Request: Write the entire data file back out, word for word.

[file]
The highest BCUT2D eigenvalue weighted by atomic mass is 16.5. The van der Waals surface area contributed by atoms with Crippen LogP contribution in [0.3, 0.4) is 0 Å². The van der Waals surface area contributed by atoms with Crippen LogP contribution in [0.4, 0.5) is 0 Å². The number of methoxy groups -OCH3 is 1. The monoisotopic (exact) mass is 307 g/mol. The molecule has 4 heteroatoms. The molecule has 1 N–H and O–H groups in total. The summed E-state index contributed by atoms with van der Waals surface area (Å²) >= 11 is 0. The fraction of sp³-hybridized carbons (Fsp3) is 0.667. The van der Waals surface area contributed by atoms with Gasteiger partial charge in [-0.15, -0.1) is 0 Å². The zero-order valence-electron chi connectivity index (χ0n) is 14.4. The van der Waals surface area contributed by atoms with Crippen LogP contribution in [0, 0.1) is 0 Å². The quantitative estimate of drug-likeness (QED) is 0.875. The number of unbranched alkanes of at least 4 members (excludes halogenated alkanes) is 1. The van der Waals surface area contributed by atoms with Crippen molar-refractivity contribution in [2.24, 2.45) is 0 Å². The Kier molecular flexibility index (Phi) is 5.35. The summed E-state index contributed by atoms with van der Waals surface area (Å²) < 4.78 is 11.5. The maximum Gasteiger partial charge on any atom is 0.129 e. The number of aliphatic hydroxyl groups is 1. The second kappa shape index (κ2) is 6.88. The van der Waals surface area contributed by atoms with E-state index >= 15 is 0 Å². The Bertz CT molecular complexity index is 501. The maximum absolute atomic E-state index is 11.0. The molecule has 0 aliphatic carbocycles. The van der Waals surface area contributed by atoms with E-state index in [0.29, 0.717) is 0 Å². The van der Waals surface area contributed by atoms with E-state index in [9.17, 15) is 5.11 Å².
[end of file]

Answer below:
The highest BCUT2D eigenvalue weighted by atomic mass is 16.5. The van der Waals surface area contributed by atoms with Crippen LogP contribution in [0.3, 0.4) is 0 Å². The van der Waals surface area contributed by atoms with Crippen LogP contribution in [0.4, 0.5) is 0 Å². The number of methoxy groups -OCH3 is 1. The monoisotopic (exact) mass is 307 g/mol. The molecule has 4 heteroatoms. The molecule has 1 N–H and O–H groups in total. The summed E-state index contributed by atoms with van der Waals surface area (Å²) >= 11 is 0. The fraction of sp³-hybridized carbons (Fsp3) is 0.667. The van der Waals surface area contributed by atoms with Gasteiger partial charge in [-0.15, -0.1) is 0 Å². The zero-order valence-electron chi connectivity index (χ0n) is 14.4. The van der Waals surface area contributed by atoms with Crippen LogP contribution in [0, 0.1) is 0 Å². The quantitative estimate of drug-likeness (QED) is 0.875. The number of unbranched alkanes of at least 4 members (excludes halogenated alkanes) is 1. The van der Waals surface area contributed by atoms with Crippen molar-refractivity contribution in [2.24, 2.45) is 0 Å². The Kier molecular flexibility index (Phi) is 5.35. The summed E-state index contributed by atoms with van der Waals surface area (Å²) < 4.78 is 11.5. The maximum Gasteiger partial charge on any atom is 0.129 e. The number of aliphatic hydroxyl groups is 1. The second kappa shape index (κ2) is 6.88. The van der Waals surface area contributed by atoms with E-state index >= 15 is 0 Å². The Bertz CT molecular complexity index is 501. The maximum absolute atomic E-state index is 11.0. The molecule has 0 aliphatic carbocycles. The van der Waals surface area contributed by atoms with E-state index in [0.29, 0.717) is 0 Å². The van der Waals surface area contributed by atoms with E-state index in [9.17, 15) is 5.11 Å².